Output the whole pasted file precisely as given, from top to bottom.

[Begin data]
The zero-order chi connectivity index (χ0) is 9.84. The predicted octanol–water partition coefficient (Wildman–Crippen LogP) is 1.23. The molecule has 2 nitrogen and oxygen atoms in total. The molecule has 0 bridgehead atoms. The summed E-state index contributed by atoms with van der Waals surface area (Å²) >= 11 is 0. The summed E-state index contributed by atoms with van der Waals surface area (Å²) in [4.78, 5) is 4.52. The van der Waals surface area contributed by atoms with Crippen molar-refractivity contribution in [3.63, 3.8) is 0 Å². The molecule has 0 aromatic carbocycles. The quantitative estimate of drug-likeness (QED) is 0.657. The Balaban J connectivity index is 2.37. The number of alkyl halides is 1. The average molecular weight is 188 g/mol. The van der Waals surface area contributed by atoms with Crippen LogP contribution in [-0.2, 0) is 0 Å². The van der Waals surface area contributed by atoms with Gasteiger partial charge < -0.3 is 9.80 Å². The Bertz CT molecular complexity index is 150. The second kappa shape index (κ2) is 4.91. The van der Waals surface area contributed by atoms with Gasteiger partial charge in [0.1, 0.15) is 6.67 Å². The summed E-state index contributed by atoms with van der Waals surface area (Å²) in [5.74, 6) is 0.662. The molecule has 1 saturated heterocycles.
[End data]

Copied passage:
The zero-order chi connectivity index (χ0) is 9.84. The predicted octanol–water partition coefficient (Wildman–Crippen LogP) is 1.23. The molecule has 2 nitrogen and oxygen atoms in total. The molecule has 0 bridgehead atoms. The summed E-state index contributed by atoms with van der Waals surface area (Å²) >= 11 is 0. The summed E-state index contributed by atoms with van der Waals surface area (Å²) in [4.78, 5) is 4.52. The van der Waals surface area contributed by atoms with Crippen molar-refractivity contribution in [3.63, 3.8) is 0 Å². The molecule has 0 aromatic carbocycles. The quantitative estimate of drug-likeness (QED) is 0.657. The Balaban J connectivity index is 2.37. The number of alkyl halides is 1. The average molecular weight is 188 g/mol. The van der Waals surface area contributed by atoms with Crippen LogP contribution in [-0.2, 0) is 0 Å². The van der Waals surface area contributed by atoms with Gasteiger partial charge < -0.3 is 9.80 Å². The Bertz CT molecular complexity index is 150. The second kappa shape index (κ2) is 4.91. The van der Waals surface area contributed by atoms with Gasteiger partial charge in [0.1, 0.15) is 6.67 Å². The summed E-state index contributed by atoms with van der Waals surface area (Å²) in [5.74, 6) is 0.662. The molecule has 1 saturated heterocycles.